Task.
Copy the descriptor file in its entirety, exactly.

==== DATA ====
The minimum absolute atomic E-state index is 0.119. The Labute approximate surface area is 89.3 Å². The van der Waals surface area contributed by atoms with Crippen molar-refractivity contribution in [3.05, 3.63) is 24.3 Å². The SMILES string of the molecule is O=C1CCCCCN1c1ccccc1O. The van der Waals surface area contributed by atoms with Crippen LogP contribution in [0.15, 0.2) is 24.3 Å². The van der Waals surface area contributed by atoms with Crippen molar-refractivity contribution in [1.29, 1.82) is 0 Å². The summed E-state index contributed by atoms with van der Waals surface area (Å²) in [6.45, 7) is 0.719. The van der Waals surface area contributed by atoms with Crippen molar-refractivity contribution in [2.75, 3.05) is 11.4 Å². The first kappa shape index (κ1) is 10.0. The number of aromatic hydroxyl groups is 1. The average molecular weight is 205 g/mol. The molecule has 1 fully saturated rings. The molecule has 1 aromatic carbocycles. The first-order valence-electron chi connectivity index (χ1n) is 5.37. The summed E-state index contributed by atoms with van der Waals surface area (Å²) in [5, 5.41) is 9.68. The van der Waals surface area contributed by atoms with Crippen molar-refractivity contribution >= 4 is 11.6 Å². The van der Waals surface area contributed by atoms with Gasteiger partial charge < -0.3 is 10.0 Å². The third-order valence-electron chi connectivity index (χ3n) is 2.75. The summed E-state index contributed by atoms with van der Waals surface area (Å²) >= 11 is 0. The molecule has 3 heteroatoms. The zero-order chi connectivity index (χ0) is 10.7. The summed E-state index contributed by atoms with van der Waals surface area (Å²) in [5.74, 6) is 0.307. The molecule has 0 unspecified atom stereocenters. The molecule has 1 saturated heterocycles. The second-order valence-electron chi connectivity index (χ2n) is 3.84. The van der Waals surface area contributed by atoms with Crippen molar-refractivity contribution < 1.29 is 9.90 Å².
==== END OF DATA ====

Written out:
The minimum absolute atomic E-state index is 0.119. The Labute approximate surface area is 89.3 Å². The van der Waals surface area contributed by atoms with Crippen molar-refractivity contribution in [3.05, 3.63) is 24.3 Å². The SMILES string of the molecule is O=C1CCCCCN1c1ccccc1O. The van der Waals surface area contributed by atoms with Crippen LogP contribution in [0.15, 0.2) is 24.3 Å². The van der Waals surface area contributed by atoms with Crippen molar-refractivity contribution in [1.29, 1.82) is 0 Å². The summed E-state index contributed by atoms with van der Waals surface area (Å²) in [6.45, 7) is 0.719. The van der Waals surface area contributed by atoms with Crippen molar-refractivity contribution in [2.75, 3.05) is 11.4 Å². The first kappa shape index (κ1) is 10.0. The number of aromatic hydroxyl groups is 1. The average molecular weight is 205 g/mol. The molecule has 1 fully saturated rings. The molecule has 1 aromatic carbocycles. The first-order valence-electron chi connectivity index (χ1n) is 5.37. The summed E-state index contributed by atoms with van der Waals surface area (Å²) in [5, 5.41) is 9.68. The van der Waals surface area contributed by atoms with Crippen molar-refractivity contribution >= 4 is 11.6 Å². The van der Waals surface area contributed by atoms with Gasteiger partial charge < -0.3 is 10.0 Å². The third-order valence-electron chi connectivity index (χ3n) is 2.75. The summed E-state index contributed by atoms with van der Waals surface area (Å²) >= 11 is 0. The molecule has 3 heteroatoms. The zero-order chi connectivity index (χ0) is 10.7. The summed E-state index contributed by atoms with van der Waals surface area (Å²) in [5.74, 6) is 0.307. The molecule has 0 unspecified atom stereocenters. The molecule has 1 saturated heterocycles. The second-order valence-electron chi connectivity index (χ2n) is 3.84. The van der Waals surface area contributed by atoms with Crippen molar-refractivity contribution < 1.29 is 9.90 Å².